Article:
#KUFieldWorks: Looking for archaeological evidence of the first people in North America
Editor’s note: Fieldwork provides invaluable insights about real-world environments and processes, expanding and reinforcing what researchers learn in classrooms, labs and collections. KU faculty, staff and students across a spectrum of disciplines take their inquiry directly to rivers, prairies, dig sites, glaciers, islands, burial grounds and more. Through the #KUFieldWorks series, we'll join them on their adventures.
Q&A with University Distinguished Professor Rolfe Mandel
During the summer of 2022, in their search for evidence of the first people to inhabit North America, University of Kansas anthropology students and faculty conducted fieldwork in two very different environmental settings: the Chihuahuan Desert in the Big Bend region of southwest Texas and the boreal forest in the Yukon territory of northwest Canada.
The fieldwork was supported by the Odyssey Archaeological Research Fund, the largest KU Endowment fund devoted entirely to research. Rolfe Mandel, senior scientist with the Kansas Geological Survey and a University Distinguished Professor of anthropology, has served as director of the Odyssey Program since its inception in 2003.
The mission of Odyssey is to search for evidence of the first people to enter North America, often applying geologic methods and theories, and to gain a better understanding of how environmental conditions may have affected those people. Although there is a strong focus on the Great Plains, no region is off limits. In addition to funding thesis and dissertation research related to the program’s mission, Odyssey supports undergraduate and graduate students involved in the program’s summer field investigations.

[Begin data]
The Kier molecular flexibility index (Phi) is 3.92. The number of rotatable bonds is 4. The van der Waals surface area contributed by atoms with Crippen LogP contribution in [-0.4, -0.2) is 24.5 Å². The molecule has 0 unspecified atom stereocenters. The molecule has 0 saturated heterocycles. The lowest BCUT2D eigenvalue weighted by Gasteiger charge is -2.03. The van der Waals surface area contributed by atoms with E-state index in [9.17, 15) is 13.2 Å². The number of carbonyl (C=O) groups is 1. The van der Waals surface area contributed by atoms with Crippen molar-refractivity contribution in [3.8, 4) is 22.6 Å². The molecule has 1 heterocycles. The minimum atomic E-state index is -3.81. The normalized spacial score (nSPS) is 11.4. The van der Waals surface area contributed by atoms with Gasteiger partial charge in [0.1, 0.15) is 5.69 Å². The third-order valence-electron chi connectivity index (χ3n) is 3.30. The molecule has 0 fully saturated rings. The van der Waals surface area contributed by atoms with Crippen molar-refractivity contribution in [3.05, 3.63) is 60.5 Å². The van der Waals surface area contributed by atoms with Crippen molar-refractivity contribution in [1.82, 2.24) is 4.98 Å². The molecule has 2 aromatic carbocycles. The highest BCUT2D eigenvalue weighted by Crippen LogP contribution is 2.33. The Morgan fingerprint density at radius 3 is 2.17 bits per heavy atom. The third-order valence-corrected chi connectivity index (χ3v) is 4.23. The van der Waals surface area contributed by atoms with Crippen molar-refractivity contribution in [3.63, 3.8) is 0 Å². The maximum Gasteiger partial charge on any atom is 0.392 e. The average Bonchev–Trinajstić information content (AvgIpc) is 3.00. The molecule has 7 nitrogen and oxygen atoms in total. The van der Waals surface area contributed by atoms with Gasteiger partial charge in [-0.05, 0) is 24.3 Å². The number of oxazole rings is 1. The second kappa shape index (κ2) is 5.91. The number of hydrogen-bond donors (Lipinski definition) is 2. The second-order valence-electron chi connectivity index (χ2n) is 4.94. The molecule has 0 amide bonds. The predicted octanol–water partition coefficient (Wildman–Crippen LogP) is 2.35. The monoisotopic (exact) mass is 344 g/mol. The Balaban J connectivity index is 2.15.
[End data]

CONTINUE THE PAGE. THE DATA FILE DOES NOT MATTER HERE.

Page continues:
In 2022, the fieldwork involved KU senior Natalie Nickels and doctoral students Beth Potter and Caroline Kisielinski, as well as anthropology assistant teaching professor Lauren Norman and postdoctoral researcher Lauriane Bourgeon. The KU Odyssey team also collaborated with faculty, researchers and students from Sul Ross State University in Texas and Yukon, Canada government archaeologists.
The team specifically studied the San Esteban Rockshelter and Genevieve Lykes Duncan site in southwest Texas, and Bluefish Caves in the Yukon. At San Esteban, they uncovered a record of human occupation spanning much of the past 15,000 years, and the GLD site yielded the material remains of a Clovis occupation dating to about 12,700 years ago preserved in a buried context, making it the first discovery of its kind in southwest Texas. The team is in the early stages of research at Bluefish Caves, but excavations in 2022 yielded the remains of extinct Ice Age animals that may represent archaeological deposits. They will return to the three sites in the summer of 2023 to continue their fieldwork.
What methods, approaches, experiments, etc. are you using?
Our approach is to select sites that have high potential for containing archaeological materials that are more than about 12,000 years old. Determining the potential takes into consideration various factors, such as the landscape setting, proximity to a spring or other reliable water source, the presence of sedimentary deposits that are the right age, or evidence of repetitious occupation at a site. If there already is evidence that a site was frequently occupied over the past 12,000 years, there’s a good chance for an earlier archaeological record because something attracted people to that locality, so we dig deeper. Once a site is selected for study, systematic excavations are conducted, followed by laboratory analysis to identify artifacts, determine the age of the archaeological deposits, and reconstruct the paleoenvironment for the period of occupation.